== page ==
- Markets in Australia and India are closed for holidays on Wednesday.
- Investors will be looking ahead to the Fed's conclusion of its meeting on Wednesday, where it's expected to issue a statement signaling a rate hike as soon as March and more policy tightening.
- The International Monetary Fund downgraded its global growth forecast for this year as rising Covid-19 cases, supply chain disruptions and higher inflation hamper economic recovery.
- Oil and gold prices jumped overnight on concerns over Ukraine-Russia tensions.
SINGAPORE — Asia markets traded mixed on Wednesday, after U.S. equities tumbled overnight in another volatile session as investors await the Fed meeting statement later stateside. Oil and gold prices also jumped on Russia-Ukraine tensions.
Meanwhile, embattled property developer Evergrande is reportedly set to hold a call with investors together with its financial advisors on Wednesday night during Asia hours, Reuters reported, citing sources. That would be Evergrande's first call since it defaulted on some offshore bond payments last month, Reuters said.
Evergrande shares last rose 1.72%.
Elsewhere, Japan's Nikkei 225 was down 0.44% to close at 27,011.33, while the Topix fell 0.25% to 1,891.85.
Over in South Korea, the Kospi declined 0.41% to close at 2,709.24. Singapore's Straits Times index jumped 0.91%.
Markets in Australia and India are closed for holidays on Wednesday.
Meanwhile, the International Monetary Fund downgraded its global growth forecast for this year as rising Covid-19 cases, supply chain disruptions and higher inflation hamper economic recovery. It said in a report published Tuesday that it expects global gross domestic product to weaken from 5.9% in 2021 to 4.4% in 2022 — with this year's figure being half a percentage point lower than previously estimated.
Markets will be looking ahead to the Fed's conclusion of its meeting on Wednesday, where it's expected to issue a statement signaling a rate hike as soon as March and indicate more policy tightening on the table to address high inflation.
Ahead of the Fed meeting statement, stocks stateside tumbled following a volatile session on Monday.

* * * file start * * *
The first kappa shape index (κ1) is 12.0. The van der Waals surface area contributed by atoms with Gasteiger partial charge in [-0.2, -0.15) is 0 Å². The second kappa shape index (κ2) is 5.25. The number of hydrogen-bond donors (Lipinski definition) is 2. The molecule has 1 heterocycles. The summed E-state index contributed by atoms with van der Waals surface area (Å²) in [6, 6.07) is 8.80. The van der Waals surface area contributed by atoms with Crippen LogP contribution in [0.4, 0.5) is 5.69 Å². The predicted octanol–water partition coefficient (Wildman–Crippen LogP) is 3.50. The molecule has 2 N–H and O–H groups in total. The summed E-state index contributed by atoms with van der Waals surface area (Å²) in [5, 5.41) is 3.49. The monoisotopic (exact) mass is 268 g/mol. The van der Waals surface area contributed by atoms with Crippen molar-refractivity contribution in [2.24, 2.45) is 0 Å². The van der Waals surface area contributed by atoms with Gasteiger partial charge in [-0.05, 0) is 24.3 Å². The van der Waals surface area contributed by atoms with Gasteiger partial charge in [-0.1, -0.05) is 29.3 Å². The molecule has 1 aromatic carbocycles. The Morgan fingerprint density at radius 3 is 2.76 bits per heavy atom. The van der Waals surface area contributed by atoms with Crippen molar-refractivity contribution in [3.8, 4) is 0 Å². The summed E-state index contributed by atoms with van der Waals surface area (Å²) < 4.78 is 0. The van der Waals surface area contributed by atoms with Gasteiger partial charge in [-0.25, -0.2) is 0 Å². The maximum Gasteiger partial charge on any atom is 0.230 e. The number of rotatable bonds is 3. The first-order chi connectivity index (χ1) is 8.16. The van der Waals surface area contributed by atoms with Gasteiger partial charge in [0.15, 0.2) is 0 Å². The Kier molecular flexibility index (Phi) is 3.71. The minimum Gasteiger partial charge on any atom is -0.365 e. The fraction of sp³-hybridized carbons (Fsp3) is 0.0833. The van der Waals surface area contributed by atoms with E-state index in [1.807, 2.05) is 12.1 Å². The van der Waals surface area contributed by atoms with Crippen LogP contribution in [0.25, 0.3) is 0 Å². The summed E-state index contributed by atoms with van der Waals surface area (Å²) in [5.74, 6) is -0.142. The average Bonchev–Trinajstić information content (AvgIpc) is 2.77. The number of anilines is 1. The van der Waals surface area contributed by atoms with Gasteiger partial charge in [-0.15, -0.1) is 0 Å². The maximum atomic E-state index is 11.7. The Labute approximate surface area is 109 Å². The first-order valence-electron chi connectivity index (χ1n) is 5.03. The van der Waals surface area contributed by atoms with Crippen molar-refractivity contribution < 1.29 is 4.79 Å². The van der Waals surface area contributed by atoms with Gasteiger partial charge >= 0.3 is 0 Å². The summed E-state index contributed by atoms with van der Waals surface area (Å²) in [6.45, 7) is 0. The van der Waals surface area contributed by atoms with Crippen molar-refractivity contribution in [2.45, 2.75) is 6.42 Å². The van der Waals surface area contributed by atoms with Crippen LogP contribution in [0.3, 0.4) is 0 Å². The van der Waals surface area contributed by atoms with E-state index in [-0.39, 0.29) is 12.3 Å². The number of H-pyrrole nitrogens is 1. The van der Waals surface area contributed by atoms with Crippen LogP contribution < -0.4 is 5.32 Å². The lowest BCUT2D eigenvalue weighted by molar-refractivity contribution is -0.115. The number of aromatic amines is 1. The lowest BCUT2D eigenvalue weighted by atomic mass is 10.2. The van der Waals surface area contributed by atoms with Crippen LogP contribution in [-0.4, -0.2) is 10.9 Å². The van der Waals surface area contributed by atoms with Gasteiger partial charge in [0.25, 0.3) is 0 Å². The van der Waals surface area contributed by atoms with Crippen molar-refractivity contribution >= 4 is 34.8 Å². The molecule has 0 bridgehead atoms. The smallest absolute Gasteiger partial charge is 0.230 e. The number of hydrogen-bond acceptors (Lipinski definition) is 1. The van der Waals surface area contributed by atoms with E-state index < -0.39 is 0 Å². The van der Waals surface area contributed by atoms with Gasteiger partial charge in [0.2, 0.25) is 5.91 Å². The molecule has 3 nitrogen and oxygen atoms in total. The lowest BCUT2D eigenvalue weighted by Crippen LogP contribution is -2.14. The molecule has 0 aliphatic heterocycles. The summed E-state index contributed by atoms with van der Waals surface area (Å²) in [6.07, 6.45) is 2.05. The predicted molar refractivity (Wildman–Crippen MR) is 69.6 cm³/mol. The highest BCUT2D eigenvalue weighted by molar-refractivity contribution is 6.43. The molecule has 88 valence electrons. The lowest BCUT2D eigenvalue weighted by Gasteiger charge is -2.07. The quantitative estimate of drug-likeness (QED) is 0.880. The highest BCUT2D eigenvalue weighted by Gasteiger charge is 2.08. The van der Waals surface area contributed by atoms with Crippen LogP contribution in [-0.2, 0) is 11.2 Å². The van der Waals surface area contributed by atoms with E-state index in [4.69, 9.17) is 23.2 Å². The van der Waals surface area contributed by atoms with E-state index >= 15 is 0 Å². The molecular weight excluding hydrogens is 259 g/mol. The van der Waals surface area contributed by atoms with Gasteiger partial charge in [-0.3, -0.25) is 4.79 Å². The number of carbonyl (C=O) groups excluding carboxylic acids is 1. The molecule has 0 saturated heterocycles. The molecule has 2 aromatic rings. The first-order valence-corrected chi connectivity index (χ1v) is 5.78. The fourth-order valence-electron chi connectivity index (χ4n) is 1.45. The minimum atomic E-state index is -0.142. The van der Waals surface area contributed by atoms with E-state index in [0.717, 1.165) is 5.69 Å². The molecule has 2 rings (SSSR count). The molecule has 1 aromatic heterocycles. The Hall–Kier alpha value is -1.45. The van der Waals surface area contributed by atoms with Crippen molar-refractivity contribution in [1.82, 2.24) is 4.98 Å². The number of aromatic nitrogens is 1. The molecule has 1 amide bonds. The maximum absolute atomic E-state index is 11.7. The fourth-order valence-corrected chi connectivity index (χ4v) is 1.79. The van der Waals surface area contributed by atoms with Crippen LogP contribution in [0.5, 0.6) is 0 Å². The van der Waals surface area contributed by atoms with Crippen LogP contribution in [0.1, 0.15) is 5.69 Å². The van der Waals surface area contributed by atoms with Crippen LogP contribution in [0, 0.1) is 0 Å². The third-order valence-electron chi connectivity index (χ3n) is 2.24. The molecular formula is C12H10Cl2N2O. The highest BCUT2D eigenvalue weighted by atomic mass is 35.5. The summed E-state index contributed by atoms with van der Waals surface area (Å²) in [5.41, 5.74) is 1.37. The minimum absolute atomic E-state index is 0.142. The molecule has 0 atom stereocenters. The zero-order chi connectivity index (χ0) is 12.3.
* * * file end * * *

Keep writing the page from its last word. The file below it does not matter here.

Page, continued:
The Dow Jones Industrial Average closed down Tuesday, shedding 67.77 points, or 0.2%, to close at 34,297.73. The index swung from a nearly 819-point deficit at its lows to a roughly 226-point rally at its highs during the session. The S&P 500 dipped 1.2% to 4,356.45. The technology-heavy Nasdaq Composite fell 2.3% to 13,539.30.
Elsewhere, geopolitical tensions continued to rattle investors as Western allies prepared for some kind of military confrontation, getting troops in place in the event that Russia does invade Ukraine.
Oil prices rose over 2% on Tuesday on concerns that supplies could become tight due to those Ukraine-Russia tensions, among other factors.
U.S. crude was down marginally to $85.53 during Asia trading hours, while Brent rose 0.17% to $88.35 per barrel.
Gold prices also jumped to a more than two-month high overnight over the geopolitical tensions, with spot gold hitting its highest since Nov. 19 at $1,852.65. During Asia hours on Wednesday morning, spot gold was last at $1,846.
"Gold is rallying as investors run to safety over fears the Fed will aggressively tighten policy and as the list of geopolitical risks continues to grow: The Russian-Ukraine standoff will remain a tense situation for the foreseeable future, North Korea may resume nuclear tests, and Iran nuclear talks are approaching a decisive moment," said Edward Moya, senior market analyst at foreign exchange trading firm Oanda.
The U.S. dollar index, which tracks the greenback against a basket of its peers, was at 96.046, continuing to rise from earlier levels of around 95.9.
Kathy Lien of 60 Second Investor said that the path of U.S. monetary tightening, if aggressive, could set the pace for the dollar to strengthen.
"If Powell confirms that rate hikes will begin in March and suggests that they need to aggressively control inflation with more than 4 rounds of tightening, the U.S. dollar should soar against all of the major currencies," she said in a note. "However anything short of that could trigger a relief rally in equities and currencies that eases demand for U.S. dollars."
— CNBC's Karen Gilchrist contributed to this report.